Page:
The Washington (DC) Post Share to FacebookShare to Twitter (10/25, Laris) reports the order authorizes Transportation Secretary Elaine Chao to create a program allowing state, local, and tribal governments to submit applications to create “innovation zones” to conduct the tests, with the first pilot program to be approved within one year. The Post says the innovation zones can be as large as an entire state. The Post reports the order instructs Chao, the Secretary of Defense, and the Secretary of Homeland Security, to take “necessary and appropriate” steps to “mitigate risks” to the public and national security when establishing the zones
CSMAC to Hold Next Meeting Nov. 17
The Commerce Spectrum Management Advisory Committee plans to hold its next meeting Nov. 17 from 9 a.m. to noon eastern time. The meeting will be held at the Verizon Technology and Policy Center, 1300 I St NW., Suite 500 East, Washington.
FirstNet Seeks to Address ‘Misinformation’ About Process, Plans
First Responder Network Authority (FirstNet) Chief Executive Officer Mike Poth said today that the authority is working to address “misinformation” about its process and state plans, as FirstNet responded to a number of questions that have been raised recently about the terms of draft spectrum lease agreements, including termination penalties, spectrum lease fees, and charges for failing to meet subscriber milestones.
“Engaging with our stakeholders has and always will be central to everything we do at FirstNet. Our longstanding consultation and outreach program sets us apart from other organizations, companies, and entities that work with or do business with public safety,” Mr. Poth said in a blog posting. “Since delivering the State Plans, the FirstNet team has made itself available around the clock to answer questions, help clarify any misunderstandings states or territories may have, and address some of the misinformation about both the decision process and the State Plans themselves.”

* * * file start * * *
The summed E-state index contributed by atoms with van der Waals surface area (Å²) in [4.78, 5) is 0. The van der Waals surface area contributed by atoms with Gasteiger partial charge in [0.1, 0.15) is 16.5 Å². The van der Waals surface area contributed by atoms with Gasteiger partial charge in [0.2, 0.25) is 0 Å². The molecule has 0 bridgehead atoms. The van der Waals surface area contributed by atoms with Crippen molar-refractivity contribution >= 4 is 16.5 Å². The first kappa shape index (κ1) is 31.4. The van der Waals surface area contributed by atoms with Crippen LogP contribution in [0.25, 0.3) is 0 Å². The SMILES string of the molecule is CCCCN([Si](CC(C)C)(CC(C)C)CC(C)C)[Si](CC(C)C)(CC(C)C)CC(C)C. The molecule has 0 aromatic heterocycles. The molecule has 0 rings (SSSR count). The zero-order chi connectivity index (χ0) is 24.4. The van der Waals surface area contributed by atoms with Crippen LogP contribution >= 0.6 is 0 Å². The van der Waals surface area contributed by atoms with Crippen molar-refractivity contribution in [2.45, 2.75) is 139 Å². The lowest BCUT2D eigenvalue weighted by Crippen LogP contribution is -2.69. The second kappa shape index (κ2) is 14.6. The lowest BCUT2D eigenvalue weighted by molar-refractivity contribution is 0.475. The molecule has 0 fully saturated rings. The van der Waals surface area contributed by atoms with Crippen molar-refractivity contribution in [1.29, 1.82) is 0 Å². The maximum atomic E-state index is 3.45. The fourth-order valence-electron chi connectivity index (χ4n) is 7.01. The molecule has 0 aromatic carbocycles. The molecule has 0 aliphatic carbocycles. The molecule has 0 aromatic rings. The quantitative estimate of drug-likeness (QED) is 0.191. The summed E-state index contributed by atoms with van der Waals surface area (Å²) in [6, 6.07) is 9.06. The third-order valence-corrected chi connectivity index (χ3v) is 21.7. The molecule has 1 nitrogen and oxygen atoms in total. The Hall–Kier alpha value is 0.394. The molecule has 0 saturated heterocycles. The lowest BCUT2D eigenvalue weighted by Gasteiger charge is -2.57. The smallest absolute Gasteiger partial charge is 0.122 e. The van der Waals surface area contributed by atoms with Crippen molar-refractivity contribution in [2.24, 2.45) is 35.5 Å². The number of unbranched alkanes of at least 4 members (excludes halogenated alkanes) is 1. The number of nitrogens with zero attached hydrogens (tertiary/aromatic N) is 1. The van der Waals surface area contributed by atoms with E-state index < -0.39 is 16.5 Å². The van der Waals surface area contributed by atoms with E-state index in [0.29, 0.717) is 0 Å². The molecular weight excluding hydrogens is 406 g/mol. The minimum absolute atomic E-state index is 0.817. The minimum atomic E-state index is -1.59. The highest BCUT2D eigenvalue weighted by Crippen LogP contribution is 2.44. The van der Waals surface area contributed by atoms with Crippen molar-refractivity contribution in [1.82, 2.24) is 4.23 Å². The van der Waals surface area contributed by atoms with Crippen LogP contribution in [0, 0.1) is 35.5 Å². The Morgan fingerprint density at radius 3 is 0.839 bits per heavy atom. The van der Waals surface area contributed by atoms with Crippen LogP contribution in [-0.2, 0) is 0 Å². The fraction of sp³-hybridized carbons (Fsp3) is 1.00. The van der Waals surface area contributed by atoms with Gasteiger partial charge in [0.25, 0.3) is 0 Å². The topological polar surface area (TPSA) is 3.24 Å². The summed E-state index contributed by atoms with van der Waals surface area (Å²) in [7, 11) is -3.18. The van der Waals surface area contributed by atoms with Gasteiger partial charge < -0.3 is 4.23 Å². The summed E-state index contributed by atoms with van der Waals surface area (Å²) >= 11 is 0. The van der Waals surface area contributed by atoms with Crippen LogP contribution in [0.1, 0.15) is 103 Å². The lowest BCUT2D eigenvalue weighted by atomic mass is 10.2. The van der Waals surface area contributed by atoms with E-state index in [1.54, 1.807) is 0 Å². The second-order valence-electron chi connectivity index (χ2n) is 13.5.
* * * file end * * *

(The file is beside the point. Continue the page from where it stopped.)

He continued, “Given where we are today in the process – with 27 states and territories having opted in and two months still remaining for the others to make their decision – FirstNet is coordinating with the states and territories to ensure they have all the information they need to make the best decision for their public safety professionals and the residents who rely on them. We are also actively consulting with public safety agencies in opt-in states to implement their plans.”
“FirstNet is working closely with the states and territories through their single points of contact and governors’ offices to help them understand the many inputs and details they must factor into their decision-making process. In many cases, our efforts have addressed the mechanisms and risks associated with a governor’s decision to ‘opt-out’ and have the state build, operate, maintain, and improve the Radio Access Network (RAN) portion of the Network, including the Spectrum Manager Lease Agreement (SMLA) between FirstNet and an opt-out state or territory,” Mr. Poth said. Continue reading
59% of Cell Sites in Puerto Rico Out of Service
About 59% of the cell sites were out of service in Puerto Rico today because of Hurricane Maria, the FCC reported, although about 64% of the population was reported covered by wireless carriers due to roaming agreements. In the U.S. Virgin Islands, 39.7% of cell sites remained out of service, including 88.9% of the sites in St. John. About 93% of the population was covered by wireless carriers. One major switch in Puerto Rico was toll isolated.
FCC Wants to See ‘Substantive Data’ In 3.5 GHz Band Proceeding
FORT WORTH, Texas – The FCC wants parties to submit “meaningful substantive data” in response to a notice of proposed rulemaking adopted by the Commission this week seeking views on whether it should modify its rules for priority access licenses (PALs) in the 3.5 gigahertz band, an FCC official said yesterday at the Competitive Carriers Association’s Annual Convention here.
Among other things, the FCC is seeking comments on whether it should modify the PAL framework so a PAL term will be 10, rather than three, years with an expectation of renewal, and PAL areas will consist of partial economic areas (PEAs) rather than smaller census tracts (TR Daily, Oct. 24).
Nese Guendelsberger, senior deputy chief of the FCC’s Wireless Telecommunications Bureau, said during a session yesterday on low-, mid-, and high-band spectrum that the agency hopes to “make changes around the edges” of the PAL framework to better spur innovation and investment. “Hopefully, we will find the right balance,” she said.
While CTIA and larger carriers such as Verizon Communications, Inc., AT&T, Inc., and T-Mobile US, Inc., support the rule changes, wireless Internet service providers and rural wireless carriers complain that they could essentially make the spectrum a big carrier band, shutting out smaller players. Continue reading